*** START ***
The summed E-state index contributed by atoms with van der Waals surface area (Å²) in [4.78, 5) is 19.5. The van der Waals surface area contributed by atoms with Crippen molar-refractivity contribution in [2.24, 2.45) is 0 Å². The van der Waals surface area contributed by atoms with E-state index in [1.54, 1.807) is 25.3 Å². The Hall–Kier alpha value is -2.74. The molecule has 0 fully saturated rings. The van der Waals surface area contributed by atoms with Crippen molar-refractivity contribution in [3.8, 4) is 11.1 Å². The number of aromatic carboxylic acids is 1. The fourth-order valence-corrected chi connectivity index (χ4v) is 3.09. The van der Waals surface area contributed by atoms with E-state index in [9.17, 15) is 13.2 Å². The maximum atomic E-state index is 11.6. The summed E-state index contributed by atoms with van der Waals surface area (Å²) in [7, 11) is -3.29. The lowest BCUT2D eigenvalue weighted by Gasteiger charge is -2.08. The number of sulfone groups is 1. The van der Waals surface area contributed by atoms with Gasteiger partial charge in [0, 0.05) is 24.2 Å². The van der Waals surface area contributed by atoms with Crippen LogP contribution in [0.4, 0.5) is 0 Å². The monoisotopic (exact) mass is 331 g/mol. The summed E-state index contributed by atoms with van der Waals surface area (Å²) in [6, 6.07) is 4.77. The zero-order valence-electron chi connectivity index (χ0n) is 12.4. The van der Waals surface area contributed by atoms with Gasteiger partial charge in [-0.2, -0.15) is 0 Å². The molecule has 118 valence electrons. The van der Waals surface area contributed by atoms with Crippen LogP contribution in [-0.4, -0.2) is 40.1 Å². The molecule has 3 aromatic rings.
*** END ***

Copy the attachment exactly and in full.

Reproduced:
The summed E-state index contributed by atoms with van der Waals surface area (Å²) in [4.78, 5) is 19.5. The van der Waals surface area contributed by atoms with Crippen molar-refractivity contribution in [2.24, 2.45) is 0 Å². The van der Waals surface area contributed by atoms with E-state index in [1.54, 1.807) is 25.3 Å². The Hall–Kier alpha value is -2.74. The molecule has 0 fully saturated rings. The van der Waals surface area contributed by atoms with Crippen molar-refractivity contribution in [3.8, 4) is 11.1 Å². The number of aromatic carboxylic acids is 1. The fourth-order valence-corrected chi connectivity index (χ4v) is 3.09. The van der Waals surface area contributed by atoms with E-state index in [9.17, 15) is 13.2 Å². The maximum atomic E-state index is 11.6. The summed E-state index contributed by atoms with van der Waals surface area (Å²) in [7, 11) is -3.29. The lowest BCUT2D eigenvalue weighted by Gasteiger charge is -2.08. The number of sulfone groups is 1. The van der Waals surface area contributed by atoms with Gasteiger partial charge in [0, 0.05) is 24.2 Å². The van der Waals surface area contributed by atoms with Crippen LogP contribution in [0.4, 0.5) is 0 Å². The monoisotopic (exact) mass is 331 g/mol. The summed E-state index contributed by atoms with van der Waals surface area (Å²) in [6, 6.07) is 4.77. The zero-order valence-electron chi connectivity index (χ0n) is 12.4. The van der Waals surface area contributed by atoms with Gasteiger partial charge in [-0.2, -0.15) is 0 Å². The molecule has 118 valence electrons. The van der Waals surface area contributed by atoms with Crippen LogP contribution in [-0.4, -0.2) is 40.1 Å². The molecule has 3 aromatic rings.